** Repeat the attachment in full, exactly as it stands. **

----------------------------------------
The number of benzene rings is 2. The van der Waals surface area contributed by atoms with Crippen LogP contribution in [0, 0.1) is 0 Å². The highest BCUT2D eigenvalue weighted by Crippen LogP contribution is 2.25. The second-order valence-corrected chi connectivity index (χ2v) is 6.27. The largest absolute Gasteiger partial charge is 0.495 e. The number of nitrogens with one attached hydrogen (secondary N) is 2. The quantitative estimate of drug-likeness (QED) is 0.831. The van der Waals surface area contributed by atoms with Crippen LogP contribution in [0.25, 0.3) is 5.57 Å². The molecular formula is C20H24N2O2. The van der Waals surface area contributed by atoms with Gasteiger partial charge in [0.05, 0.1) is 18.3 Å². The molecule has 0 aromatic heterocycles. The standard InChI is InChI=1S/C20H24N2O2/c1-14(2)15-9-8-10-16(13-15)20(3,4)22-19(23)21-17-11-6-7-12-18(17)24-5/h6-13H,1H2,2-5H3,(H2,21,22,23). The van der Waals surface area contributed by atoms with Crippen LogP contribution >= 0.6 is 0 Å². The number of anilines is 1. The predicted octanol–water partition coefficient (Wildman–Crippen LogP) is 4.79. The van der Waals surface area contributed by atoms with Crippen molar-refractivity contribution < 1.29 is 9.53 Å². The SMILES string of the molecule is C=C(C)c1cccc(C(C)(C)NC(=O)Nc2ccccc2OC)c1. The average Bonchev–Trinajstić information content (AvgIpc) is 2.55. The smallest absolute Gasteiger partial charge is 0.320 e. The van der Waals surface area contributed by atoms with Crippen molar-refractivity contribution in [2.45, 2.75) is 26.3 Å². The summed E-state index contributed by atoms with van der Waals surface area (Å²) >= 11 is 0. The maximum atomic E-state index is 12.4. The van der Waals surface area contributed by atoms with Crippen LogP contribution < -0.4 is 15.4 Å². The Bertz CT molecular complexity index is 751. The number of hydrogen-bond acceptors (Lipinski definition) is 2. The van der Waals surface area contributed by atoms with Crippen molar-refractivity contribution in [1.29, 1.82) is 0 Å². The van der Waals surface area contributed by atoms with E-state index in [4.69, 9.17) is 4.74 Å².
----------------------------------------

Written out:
The number of benzene rings is 2. The van der Waals surface area contributed by atoms with Crippen LogP contribution in [0, 0.1) is 0 Å². The highest BCUT2D eigenvalue weighted by Crippen LogP contribution is 2.25. The second-order valence-corrected chi connectivity index (χ2v) is 6.27. The largest absolute Gasteiger partial charge is 0.495 e. The number of nitrogens with one attached hydrogen (secondary N) is 2. The quantitative estimate of drug-likeness (QED) is 0.831. The van der Waals surface area contributed by atoms with Crippen LogP contribution in [0.25, 0.3) is 5.57 Å². The molecular formula is C20H24N2O2. The van der Waals surface area contributed by atoms with Gasteiger partial charge in [0.05, 0.1) is 18.3 Å². The molecule has 0 aromatic heterocycles. The standard InChI is InChI=1S/C20H24N2O2/c1-14(2)15-9-8-10-16(13-15)20(3,4)22-19(23)21-17-11-6-7-12-18(17)24-5/h6-13H,1H2,2-5H3,(H2,21,22,23). The van der Waals surface area contributed by atoms with Crippen LogP contribution >= 0.6 is 0 Å². The number of anilines is 1. The predicted octanol–water partition coefficient (Wildman–Crippen LogP) is 4.79. The van der Waals surface area contributed by atoms with Crippen molar-refractivity contribution < 1.29 is 9.53 Å². The SMILES string of the molecule is C=C(C)c1cccc(C(C)(C)NC(=O)Nc2ccccc2OC)c1. The average Bonchev–Trinajstić information content (AvgIpc) is 2.55. The smallest absolute Gasteiger partial charge is 0.320 e. The van der Waals surface area contributed by atoms with Crippen molar-refractivity contribution in [2.45, 2.75) is 26.3 Å². The summed E-state index contributed by atoms with van der Waals surface area (Å²) >= 11 is 0. The maximum atomic E-state index is 12.4. The van der Waals surface area contributed by atoms with Crippen LogP contribution < -0.4 is 15.4 Å². The Bertz CT molecular complexity index is 751. The number of hydrogen-bond acceptors (Lipinski definition) is 2. The van der Waals surface area contributed by atoms with Crippen molar-refractivity contribution in [1.29, 1.82) is 0 Å². The van der Waals surface area contributed by atoms with E-state index in [4.69, 9.17) is 4.74 Å².